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The Impact of Income and Family Structure on Delinquency


  • Comanor, William
  • Phillips, Llad


Over in the meadow by the old Scotch pine Lives an old mother duck and her little ducklings nine. "Paddle!" said the mother. "We paddle!" said the nine. So they paddled all day by the old Scotch pine.1 [In nature there is] continual fear, and danger of violent death; and the life of man, solitary, poor, nasty, brutish and short.2 A society of Sperm Fathers is a society of 14-year-old girls with babies and 14-year-old boys with guns.3 Together, these three quotations suggest a critical hypothesis as to the effect of family structure on the behavior of boys and girls. The first quotation is a contemporary verse for children and frequently is applied to a large number of animal species. To the extent that it captures an essential truth about the animal kingdom, it is that family structures are largely composed of a mother and her children, while the biological father is nowhere to be seen. While there are surely exceptions to this rule, that characterization is a common one.

Suggested Citation

  • Comanor, William & Phillips, Llad, 1998. "The Impact of Income and Family Structure on Delinquency," University of California at Santa Barbara, Economics Working Paper Series qt4m46m389, Department of Economics, UC Santa Barbara.
  • Handle: RePEc:cdl:ucsbec:qt4m46m389

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    References listed on IDEAS

    1. Ernst Fehr & Klaus M. Schmidt, 1999. "A Theory of Fairness, Competition, and Cooperation," The Quarterly Journal of Economics, Oxford University Press, vol. 114(3), pages 817-868.
    2. Loewenstein, George, 1996. "Out of Control: Visceral Influences on Behavior," Organizational Behavior and Human Decision Processes, Elsevier, vol. 65(3), pages 272-292, March.
    3. Brandts, Jordi & Sola, Carles, 2001. "Reference Points and Negative Reciprocity in Simple Sequential Games," Games and Economic Behavior, Elsevier, vol. 36(2), pages 138-157, August.
    4. Schotter Andrew & Weigelt Keith & Wilson Charles, 1994. "A Laboratory Investigation of Multiperson Rationality and Presentation Effects," Games and Economic Behavior, Elsevier, vol. 6(3), pages 445-468, May.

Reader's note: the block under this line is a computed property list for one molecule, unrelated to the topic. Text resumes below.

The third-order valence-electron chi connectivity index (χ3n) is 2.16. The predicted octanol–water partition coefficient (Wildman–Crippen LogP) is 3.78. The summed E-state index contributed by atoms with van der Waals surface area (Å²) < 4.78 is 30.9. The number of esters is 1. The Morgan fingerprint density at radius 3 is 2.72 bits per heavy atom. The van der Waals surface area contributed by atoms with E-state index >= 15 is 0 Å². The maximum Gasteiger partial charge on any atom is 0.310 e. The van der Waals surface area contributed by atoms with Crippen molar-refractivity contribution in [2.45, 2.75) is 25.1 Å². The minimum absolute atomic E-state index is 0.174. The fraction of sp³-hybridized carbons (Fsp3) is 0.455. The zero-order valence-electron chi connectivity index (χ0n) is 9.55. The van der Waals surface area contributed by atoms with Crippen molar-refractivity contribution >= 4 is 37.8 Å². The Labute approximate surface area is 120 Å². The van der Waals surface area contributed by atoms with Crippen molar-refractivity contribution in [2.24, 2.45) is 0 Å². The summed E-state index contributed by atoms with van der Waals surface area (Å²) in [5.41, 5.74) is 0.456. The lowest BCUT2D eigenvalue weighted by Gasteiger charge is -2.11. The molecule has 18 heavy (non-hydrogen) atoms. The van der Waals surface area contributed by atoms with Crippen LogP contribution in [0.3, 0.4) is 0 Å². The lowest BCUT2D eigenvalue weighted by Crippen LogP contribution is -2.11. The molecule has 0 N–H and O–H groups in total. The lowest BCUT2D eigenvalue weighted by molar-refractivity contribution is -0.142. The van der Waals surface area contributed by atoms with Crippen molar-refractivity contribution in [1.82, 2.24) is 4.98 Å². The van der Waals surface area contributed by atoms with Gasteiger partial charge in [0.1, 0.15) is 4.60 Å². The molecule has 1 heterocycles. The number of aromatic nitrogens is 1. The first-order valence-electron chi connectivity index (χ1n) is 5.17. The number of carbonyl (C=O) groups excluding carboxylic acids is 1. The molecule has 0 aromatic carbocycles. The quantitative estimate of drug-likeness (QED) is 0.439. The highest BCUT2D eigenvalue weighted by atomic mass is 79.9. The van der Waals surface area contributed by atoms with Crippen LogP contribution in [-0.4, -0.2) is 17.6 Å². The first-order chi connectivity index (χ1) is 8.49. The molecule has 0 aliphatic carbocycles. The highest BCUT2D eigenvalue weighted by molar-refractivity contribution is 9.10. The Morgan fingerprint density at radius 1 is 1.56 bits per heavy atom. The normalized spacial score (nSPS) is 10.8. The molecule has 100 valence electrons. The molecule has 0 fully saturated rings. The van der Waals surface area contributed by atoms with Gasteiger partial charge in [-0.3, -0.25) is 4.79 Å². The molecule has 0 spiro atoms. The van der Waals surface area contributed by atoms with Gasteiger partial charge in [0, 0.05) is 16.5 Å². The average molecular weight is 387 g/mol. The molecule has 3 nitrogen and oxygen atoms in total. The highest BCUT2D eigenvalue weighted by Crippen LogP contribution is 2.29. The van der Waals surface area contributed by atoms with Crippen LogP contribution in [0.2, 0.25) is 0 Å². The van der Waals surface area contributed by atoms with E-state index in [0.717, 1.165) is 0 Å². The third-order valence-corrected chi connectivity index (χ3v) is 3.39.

5. Gary E Bolton & Axel Ockenfels, 1997. "A Theory of Equity, Reciprocity, and Competition," Levine's Working Paper Archive 1889, David K. Levine.
    6. Axel Ockenfels & Gary E. Bolton, 2000. "ERC: A Theory of Equity, Reciprocity, and Competition," American Economic Review, American Economic Association, vol. 90(1), pages 166-193, March.
    7. Roberto Weber & Colin Camerer & Marc Knez, 2004. "Timing and Virtual Observability in Ultimatum Bargaining and “Weak Link” Coordination Games," Experimental Economics, Springer;Economic Science Association, vol. 7(1), pages 25-48, February.
    8. Güth, Werner & Huck, Steffen & Müller, Wieland, 1998. "The relevance of equal splits: On a behavioral discontinuity in ultimatum games," SFB 373 Discussion Papers 1998,7, Humboldt University of Berlin, Interdisciplinary Research Project 373: Quantification and Simulation of Economic Processes.
    9. Timothy N. Cason & Vai-Lam Mui, 1998. "Social Influence in the Sequential Dictator Game," Monash Economics Working Papers archive-37, Monash University, Department of Economics.
    10. Rabin, Matthew, 1993. "Incorporating Fairness into Game Theory and Economics," American Economic Review, American Economic Association, vol. 83(5), pages 1281-1302, December.
    11. Amnon Rapoport, 1997. "Order of Play in Strategically Equivalent Games in Extensive Form," International Journal of Game Theory, Springer;Game Theory Society, vol. 26(1), pages 113-136.
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    Cited by:

    1. Heather Antecol & Kelly Bedard, 2002. "Does Single Parenthood Increase the Probability of Teenage Promiscuity, Drug Use and Crime?," Claremont Colleges Working Papers 2002-23, Claremont Colleges.
    2. Antecol, Heather & Bedard, Kelly & Helland, Eric, 2001. "Does Single Parenthood Increase the Probability of Teenage Promiscuity, Drug Use, and Crime? Evidence from Divorce Law Changes," University of California at Santa Barbara, Economics Working Paper Series qt3fc7n20b, Department of Economics, UC Santa Barbara.

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    income; impact; family structure; delinquency;


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